The third book in the Graceling series
Bitterblue (The Seven Kingdoms #3) by Kristin Cashore
Reading Level: Young Adult
Release Date: May 1, 2012
Reviewed By: Kate McMurry
This is the story of Bitterblue, whom we first met in Kristin Cashore's first novel, Graceling. It is now eight years after the events of that novel and 18-year-old Bitterblue has been queen all that time, after the death of her father, evil King Leck. The kingdom of Monsea is still struggling to overcome the mind-destroying magic of Bitterblue's father, and she is burdened with advisers whom she views as clueless. In an important plot point that reminded me of a similar device that I enjoyed very much in A Connecticut Yankee In King Arthur's Court, Bitterblue sneaks out of the castle to go out among her people incognito. In the process, she meets two young thieves, Saf and Teddy, who are Robin Hood type figures, stealing not for themselves, but to make right the atrocities perpetrated by Bitterblue's father.
Unlike the heroines of Cashore's first two novels, or Bitterblue's own father, the young queen has no magical powers herself. But we do meet again the two main protagonists of Graceling, Katsa and Po, who provide a magical element. Like Katsa and the heroine of Fire, Bitterblue has access to herbal birth control and is mistress of her own sexual choices. She is also emotionally confident enough to choose the mate she herself prefers in a medieval-type fantasy world where the vast majority of women don't get to make those kinds of choices.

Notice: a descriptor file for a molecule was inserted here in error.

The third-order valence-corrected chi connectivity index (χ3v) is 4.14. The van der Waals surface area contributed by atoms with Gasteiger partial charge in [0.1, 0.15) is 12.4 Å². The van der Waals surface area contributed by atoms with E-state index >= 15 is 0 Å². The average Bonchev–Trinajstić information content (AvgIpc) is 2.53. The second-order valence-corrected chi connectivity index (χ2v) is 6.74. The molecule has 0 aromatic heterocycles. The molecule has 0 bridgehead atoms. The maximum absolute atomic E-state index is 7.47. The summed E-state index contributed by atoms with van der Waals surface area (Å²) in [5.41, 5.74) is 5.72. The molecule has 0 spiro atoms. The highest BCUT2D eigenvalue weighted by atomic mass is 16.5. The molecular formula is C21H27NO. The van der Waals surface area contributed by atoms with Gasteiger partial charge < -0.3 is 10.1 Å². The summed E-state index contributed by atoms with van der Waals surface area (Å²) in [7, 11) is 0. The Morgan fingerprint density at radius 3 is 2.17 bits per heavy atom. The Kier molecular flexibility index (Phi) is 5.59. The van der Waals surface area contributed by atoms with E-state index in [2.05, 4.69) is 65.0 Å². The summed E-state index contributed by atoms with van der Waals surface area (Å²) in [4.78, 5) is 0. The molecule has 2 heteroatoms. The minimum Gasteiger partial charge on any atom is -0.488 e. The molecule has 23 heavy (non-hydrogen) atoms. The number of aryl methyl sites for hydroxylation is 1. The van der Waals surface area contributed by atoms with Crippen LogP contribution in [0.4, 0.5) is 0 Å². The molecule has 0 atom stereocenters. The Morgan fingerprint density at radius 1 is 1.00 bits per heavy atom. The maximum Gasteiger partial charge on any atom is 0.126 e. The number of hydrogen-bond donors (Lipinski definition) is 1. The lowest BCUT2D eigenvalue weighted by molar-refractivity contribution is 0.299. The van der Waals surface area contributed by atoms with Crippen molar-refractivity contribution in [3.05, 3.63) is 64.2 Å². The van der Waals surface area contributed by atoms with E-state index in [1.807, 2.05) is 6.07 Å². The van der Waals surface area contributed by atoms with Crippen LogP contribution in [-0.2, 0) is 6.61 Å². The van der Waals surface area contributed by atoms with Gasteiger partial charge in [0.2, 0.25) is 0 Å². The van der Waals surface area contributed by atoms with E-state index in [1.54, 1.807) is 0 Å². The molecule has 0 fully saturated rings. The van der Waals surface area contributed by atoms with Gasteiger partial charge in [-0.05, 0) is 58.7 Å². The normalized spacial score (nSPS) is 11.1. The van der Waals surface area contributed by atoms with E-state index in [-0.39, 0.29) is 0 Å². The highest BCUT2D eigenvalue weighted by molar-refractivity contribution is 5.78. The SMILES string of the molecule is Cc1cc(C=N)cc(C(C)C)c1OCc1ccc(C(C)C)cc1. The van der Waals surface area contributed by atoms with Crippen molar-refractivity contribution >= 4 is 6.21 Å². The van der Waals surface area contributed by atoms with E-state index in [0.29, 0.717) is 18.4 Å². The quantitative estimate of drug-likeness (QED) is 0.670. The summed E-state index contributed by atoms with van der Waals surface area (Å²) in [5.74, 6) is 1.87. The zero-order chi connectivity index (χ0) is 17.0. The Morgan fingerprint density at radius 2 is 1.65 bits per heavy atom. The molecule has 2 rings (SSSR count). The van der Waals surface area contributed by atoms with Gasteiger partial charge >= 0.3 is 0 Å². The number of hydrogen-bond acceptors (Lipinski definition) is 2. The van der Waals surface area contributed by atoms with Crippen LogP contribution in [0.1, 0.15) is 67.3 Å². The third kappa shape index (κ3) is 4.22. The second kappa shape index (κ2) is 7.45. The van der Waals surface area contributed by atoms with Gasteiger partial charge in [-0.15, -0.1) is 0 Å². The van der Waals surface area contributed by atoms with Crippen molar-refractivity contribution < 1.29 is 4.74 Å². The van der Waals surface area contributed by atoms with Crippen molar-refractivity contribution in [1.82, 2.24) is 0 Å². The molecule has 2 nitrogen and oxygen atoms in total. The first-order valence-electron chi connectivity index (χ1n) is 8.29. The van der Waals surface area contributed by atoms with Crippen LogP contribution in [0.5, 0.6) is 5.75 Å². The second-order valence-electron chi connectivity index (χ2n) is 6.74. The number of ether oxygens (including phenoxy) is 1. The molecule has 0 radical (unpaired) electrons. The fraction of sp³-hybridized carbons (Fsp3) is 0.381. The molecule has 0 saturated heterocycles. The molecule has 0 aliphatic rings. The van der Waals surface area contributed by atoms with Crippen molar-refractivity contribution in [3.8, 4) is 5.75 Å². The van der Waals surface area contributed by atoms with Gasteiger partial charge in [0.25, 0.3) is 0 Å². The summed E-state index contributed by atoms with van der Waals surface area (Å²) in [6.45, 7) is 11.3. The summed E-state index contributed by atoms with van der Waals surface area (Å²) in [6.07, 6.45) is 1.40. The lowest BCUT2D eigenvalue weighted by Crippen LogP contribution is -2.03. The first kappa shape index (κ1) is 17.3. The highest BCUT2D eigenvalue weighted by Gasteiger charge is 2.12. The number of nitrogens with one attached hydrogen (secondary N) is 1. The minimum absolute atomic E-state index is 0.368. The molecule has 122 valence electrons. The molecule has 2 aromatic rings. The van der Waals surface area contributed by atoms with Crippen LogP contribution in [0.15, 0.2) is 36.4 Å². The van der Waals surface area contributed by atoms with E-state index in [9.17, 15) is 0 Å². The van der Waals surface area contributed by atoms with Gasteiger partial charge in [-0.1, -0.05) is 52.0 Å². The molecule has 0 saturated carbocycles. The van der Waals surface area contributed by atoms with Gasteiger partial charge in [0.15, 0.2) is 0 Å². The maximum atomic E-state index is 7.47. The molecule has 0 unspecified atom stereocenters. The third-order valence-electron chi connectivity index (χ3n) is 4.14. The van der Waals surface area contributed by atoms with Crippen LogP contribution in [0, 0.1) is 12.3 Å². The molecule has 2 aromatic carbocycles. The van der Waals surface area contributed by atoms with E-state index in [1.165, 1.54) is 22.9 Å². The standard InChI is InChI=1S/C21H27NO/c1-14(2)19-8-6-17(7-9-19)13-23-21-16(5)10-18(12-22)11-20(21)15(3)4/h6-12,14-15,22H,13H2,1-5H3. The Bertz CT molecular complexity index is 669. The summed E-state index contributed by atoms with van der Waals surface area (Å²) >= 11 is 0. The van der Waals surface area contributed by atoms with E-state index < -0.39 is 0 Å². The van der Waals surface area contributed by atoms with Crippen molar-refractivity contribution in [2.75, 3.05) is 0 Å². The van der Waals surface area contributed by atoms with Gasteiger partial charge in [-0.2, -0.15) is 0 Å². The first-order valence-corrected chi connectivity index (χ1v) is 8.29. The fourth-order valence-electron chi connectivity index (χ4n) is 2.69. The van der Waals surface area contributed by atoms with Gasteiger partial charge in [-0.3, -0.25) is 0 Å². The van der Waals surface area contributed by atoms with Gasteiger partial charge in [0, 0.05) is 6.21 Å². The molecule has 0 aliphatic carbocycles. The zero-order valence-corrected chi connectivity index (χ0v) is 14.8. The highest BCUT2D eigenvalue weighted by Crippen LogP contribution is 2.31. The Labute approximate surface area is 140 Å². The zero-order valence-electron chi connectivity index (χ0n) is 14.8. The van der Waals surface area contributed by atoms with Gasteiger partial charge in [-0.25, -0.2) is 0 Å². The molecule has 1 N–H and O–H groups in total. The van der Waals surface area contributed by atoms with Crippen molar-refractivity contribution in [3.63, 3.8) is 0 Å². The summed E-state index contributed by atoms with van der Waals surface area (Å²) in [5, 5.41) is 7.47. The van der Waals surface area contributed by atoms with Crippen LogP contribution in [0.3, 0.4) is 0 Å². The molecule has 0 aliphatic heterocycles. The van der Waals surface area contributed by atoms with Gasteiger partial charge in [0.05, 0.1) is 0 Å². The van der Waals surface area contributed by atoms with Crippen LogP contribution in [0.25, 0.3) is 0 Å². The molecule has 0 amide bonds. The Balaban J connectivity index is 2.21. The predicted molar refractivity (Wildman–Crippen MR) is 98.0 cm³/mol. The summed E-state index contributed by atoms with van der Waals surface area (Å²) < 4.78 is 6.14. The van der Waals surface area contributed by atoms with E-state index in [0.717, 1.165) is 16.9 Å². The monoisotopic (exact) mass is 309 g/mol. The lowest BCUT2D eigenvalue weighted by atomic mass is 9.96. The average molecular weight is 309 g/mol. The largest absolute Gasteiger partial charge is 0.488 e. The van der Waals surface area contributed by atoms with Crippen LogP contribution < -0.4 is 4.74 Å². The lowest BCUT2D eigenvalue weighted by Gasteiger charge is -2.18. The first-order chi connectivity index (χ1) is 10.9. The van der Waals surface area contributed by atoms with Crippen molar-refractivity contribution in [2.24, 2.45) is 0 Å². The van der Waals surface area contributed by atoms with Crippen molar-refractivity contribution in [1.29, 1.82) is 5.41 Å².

It is very original and daring of Cashore to write a series of books occurring within the same fantasy world which are not truly sequential and are not based on the same heroine. Instead, they are mainly tied together by the ways in which evil Leck affects the three different female protagonists. Cashore has also gone out on a limb offering a heroine who is not magical or a strong, assertive warrior in the way that her other two Graceling-world heroines are. A heroine like that is something that most readers have come to expect from Cashore, as well as much more action than occurs in this book. It would also be hard to top the "meet cute" between Katsa and Po, which is one of the most amazing romantic collisions I've read anywhere, anytime. But even though the author did not choose to replicate those kinds of story triumphs in this book, I still consider this book well worth reading because no matter what approach she takes to a given story, Cashore is an excellent writer with fascinating characters, conflicts and fantasy world-building.
Fantasy World-Building: 5
Action-Adventure Plot: 5
Romantic Subplot: 5